A lot of people have been asking since I have left San Diego what a trip like this would cost. At that time I had no idea as cost can vary from month to month. My budget was $30 dollars and I found it very manageable in Central America as most places were inexpensive compared to California except Costa Rica which was more expensive than US in my opinion. When I arrived in Ecuador, prices were similar to the US since the whole country is on the dollar currency. Chile and Argentina were the most expensive with Argentina taking the cake due to their recent high inflation were prices for anything other than housing being similar or higher than California. The total trip cost for 8 months and 20,000 miles came out to be around $13,000 dollars. This includes, in no specific order:

    • Bike parts, maintenance, and fuel
    • Travel insurance and mandatory local insurance depending on country
    • Border crossing visa and fees
    • Food and housing
    • Park entrance fees and tours
    • Ferry from Baja California to mainland Mexico - $120 USD
    • Sailing with the bike from Panama to Colombia - $1,250 USD
    • Shipping bike from BA to LAX - $1,950 USD
    • Flying from BA to LAX $720 USD
    The major ticket items above that I listed out with the dollar amount came out to be $4,040 dollars less $13,000 which brings me to about $9,000 dollars for everyday living for ~8 months, $1,125 dollars a month or ~$37.50 dollars per day. This means that I was over budget by $1,800 dollars over the 8 month period which was not too bad as I did not keep an exact ledger of my daily spending and just winged it. I think it also helped me that I did not have any drinking habits to keep to my shoe string budget on track.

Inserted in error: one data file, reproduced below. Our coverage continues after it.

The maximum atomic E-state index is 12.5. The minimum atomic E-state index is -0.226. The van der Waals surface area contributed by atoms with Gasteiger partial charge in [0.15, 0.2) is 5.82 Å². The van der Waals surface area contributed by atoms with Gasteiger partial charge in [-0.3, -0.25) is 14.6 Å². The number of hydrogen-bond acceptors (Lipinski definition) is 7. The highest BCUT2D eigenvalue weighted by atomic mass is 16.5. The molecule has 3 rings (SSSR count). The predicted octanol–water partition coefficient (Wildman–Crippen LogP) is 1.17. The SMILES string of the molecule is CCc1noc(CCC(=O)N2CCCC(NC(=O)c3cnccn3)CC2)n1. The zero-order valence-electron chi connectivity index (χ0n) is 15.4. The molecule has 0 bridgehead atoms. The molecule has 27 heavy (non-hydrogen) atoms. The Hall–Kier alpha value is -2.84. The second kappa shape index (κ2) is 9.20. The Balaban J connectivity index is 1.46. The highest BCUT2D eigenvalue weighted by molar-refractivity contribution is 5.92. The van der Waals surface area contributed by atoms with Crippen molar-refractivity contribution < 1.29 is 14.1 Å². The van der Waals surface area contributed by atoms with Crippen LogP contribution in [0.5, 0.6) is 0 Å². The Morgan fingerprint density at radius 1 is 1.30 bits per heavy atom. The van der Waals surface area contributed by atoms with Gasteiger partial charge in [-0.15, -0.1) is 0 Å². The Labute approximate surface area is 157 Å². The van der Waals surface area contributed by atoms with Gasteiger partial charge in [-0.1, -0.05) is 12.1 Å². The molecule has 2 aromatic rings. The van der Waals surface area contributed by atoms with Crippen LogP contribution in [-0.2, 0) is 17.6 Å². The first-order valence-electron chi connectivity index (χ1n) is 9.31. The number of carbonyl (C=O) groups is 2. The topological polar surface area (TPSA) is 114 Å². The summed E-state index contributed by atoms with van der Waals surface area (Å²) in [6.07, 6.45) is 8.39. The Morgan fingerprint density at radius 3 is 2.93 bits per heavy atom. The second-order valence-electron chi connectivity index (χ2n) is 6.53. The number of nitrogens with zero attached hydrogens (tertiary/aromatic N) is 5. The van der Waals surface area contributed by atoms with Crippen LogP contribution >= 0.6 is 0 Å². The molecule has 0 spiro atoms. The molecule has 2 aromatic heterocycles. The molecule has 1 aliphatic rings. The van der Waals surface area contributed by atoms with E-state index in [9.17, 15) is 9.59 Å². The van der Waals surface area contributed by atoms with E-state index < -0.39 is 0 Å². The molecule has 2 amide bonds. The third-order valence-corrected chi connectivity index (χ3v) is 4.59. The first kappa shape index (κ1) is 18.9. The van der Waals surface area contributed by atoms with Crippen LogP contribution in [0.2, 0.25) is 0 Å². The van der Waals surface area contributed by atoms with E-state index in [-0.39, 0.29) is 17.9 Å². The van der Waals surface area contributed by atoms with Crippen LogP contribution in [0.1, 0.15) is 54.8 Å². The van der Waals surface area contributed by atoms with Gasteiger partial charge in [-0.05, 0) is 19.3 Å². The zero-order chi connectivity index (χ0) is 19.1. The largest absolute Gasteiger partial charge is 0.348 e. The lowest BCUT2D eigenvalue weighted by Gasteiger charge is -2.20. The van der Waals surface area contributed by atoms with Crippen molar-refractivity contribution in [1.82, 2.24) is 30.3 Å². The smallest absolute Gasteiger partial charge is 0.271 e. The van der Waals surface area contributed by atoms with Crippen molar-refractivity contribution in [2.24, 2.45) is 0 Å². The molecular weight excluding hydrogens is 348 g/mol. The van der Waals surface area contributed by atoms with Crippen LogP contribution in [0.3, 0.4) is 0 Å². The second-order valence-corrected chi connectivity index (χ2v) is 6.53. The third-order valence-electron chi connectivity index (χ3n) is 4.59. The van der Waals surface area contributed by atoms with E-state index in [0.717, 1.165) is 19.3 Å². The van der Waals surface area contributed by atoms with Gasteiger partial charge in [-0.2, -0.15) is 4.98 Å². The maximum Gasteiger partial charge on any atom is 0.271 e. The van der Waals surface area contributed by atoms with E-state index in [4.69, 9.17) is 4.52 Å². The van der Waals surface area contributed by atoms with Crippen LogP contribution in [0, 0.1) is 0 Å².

Regarding bike cost, I believe it's irrelevant as the whole adventure can be done on any two wheels and enough determination.

    Reflections

    Now being back in San Diego and writing this in the comfort of my home feels somewhat unreal to me. It was as yesterday that I quit my boring and uninspiring corporate job to go discover all that Latin America had to offer on my totaled Kawasaki KLR. The time went by so quickly as it always does when you are having one hell of an adventure. It was over 5 years of dreaming, patiently waiting, and preparing until I could venture out on my bike for 8 months of complete freedom. The freedom meant I was my own boss for the duration of my whole journey and every decision I made altered my journey ever so slightly. Everyday I got on that KLR, I chose my destination, I commanded my motorcycle, and I covered every kind of terrain imaginable.The motorcycle empowered me, challenged me, and made me question many of my prior held beliefs. With days of up to 13 hours on a motorcycle, I had a lot of time to think about everything that's life. For a young guy like myself, these past 8 months were some of the most freeing and inspiring 8 months I have lived. I would definitely recommend this journey to my fellow riders.